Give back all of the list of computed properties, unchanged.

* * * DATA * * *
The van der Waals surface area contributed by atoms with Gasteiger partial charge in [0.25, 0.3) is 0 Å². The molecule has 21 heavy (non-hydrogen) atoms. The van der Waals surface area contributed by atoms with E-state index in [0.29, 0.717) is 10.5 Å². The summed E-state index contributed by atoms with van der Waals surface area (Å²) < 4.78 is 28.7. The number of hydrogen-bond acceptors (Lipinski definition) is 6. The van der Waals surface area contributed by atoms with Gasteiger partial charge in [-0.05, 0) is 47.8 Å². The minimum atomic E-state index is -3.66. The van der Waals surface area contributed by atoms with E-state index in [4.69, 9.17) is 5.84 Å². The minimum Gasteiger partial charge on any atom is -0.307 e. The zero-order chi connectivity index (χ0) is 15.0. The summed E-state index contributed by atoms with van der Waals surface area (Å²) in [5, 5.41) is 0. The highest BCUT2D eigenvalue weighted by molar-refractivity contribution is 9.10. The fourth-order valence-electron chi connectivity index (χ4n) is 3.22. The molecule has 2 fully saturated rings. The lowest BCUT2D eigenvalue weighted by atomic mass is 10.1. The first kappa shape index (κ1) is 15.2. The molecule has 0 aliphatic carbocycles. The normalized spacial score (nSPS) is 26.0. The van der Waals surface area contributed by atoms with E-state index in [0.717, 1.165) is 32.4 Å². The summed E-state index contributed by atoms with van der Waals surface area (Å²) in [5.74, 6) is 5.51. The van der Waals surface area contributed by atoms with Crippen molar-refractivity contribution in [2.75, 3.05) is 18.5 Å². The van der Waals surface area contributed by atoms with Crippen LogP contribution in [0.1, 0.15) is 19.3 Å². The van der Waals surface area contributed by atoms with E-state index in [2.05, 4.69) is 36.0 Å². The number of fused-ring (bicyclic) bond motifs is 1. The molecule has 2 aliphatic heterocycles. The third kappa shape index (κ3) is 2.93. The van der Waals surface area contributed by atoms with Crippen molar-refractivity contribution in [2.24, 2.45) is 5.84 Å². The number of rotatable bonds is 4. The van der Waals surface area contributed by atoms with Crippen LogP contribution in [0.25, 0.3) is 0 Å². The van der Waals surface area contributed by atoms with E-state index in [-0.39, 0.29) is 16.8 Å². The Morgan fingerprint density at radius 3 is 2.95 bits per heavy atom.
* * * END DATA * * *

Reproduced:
The van der Waals surface area contributed by atoms with Gasteiger partial charge in [0.25, 0.3) is 0 Å². The molecule has 21 heavy (non-hydrogen) atoms. The van der Waals surface area contributed by atoms with E-state index in [0.29, 0.717) is 10.5 Å². The summed E-state index contributed by atoms with van der Waals surface area (Å²) < 4.78 is 28.7. The number of hydrogen-bond acceptors (Lipinski definition) is 6. The van der Waals surface area contributed by atoms with Gasteiger partial charge in [-0.05, 0) is 47.8 Å². The minimum atomic E-state index is -3.66. The van der Waals surface area contributed by atoms with E-state index in [4.69, 9.17) is 5.84 Å². The minimum Gasteiger partial charge on any atom is -0.307 e. The zero-order chi connectivity index (χ0) is 15.0. The summed E-state index contributed by atoms with van der Waals surface area (Å²) in [5, 5.41) is 0. The highest BCUT2D eigenvalue weighted by molar-refractivity contribution is 9.10. The fourth-order valence-electron chi connectivity index (χ4n) is 3.22. The molecule has 2 fully saturated rings. The lowest BCUT2D eigenvalue weighted by atomic mass is 10.1. The first kappa shape index (κ1) is 15.2. The molecule has 0 aliphatic carbocycles. The normalized spacial score (nSPS) is 26.0. The van der Waals surface area contributed by atoms with E-state index in [0.717, 1.165) is 32.4 Å². The summed E-state index contributed by atoms with van der Waals surface area (Å²) in [5.74, 6) is 5.51. The van der Waals surface area contributed by atoms with Crippen molar-refractivity contribution in [2.75, 3.05) is 18.5 Å². The van der Waals surface area contributed by atoms with Crippen LogP contribution in [0.1, 0.15) is 19.3 Å². The van der Waals surface area contributed by atoms with E-state index in [2.05, 4.69) is 36.0 Å². The number of fused-ring (bicyclic) bond motifs is 1. The molecule has 2 aliphatic heterocycles. The third kappa shape index (κ3) is 2.93. The van der Waals surface area contributed by atoms with Crippen molar-refractivity contribution in [2.24, 2.45) is 5.84 Å². The number of rotatable bonds is 4. The van der Waals surface area contributed by atoms with Crippen LogP contribution in [0.25, 0.3) is 0 Å². The van der Waals surface area contributed by atoms with E-state index in [-0.39, 0.29) is 16.8 Å². The Morgan fingerprint density at radius 3 is 2.95 bits per heavy atom.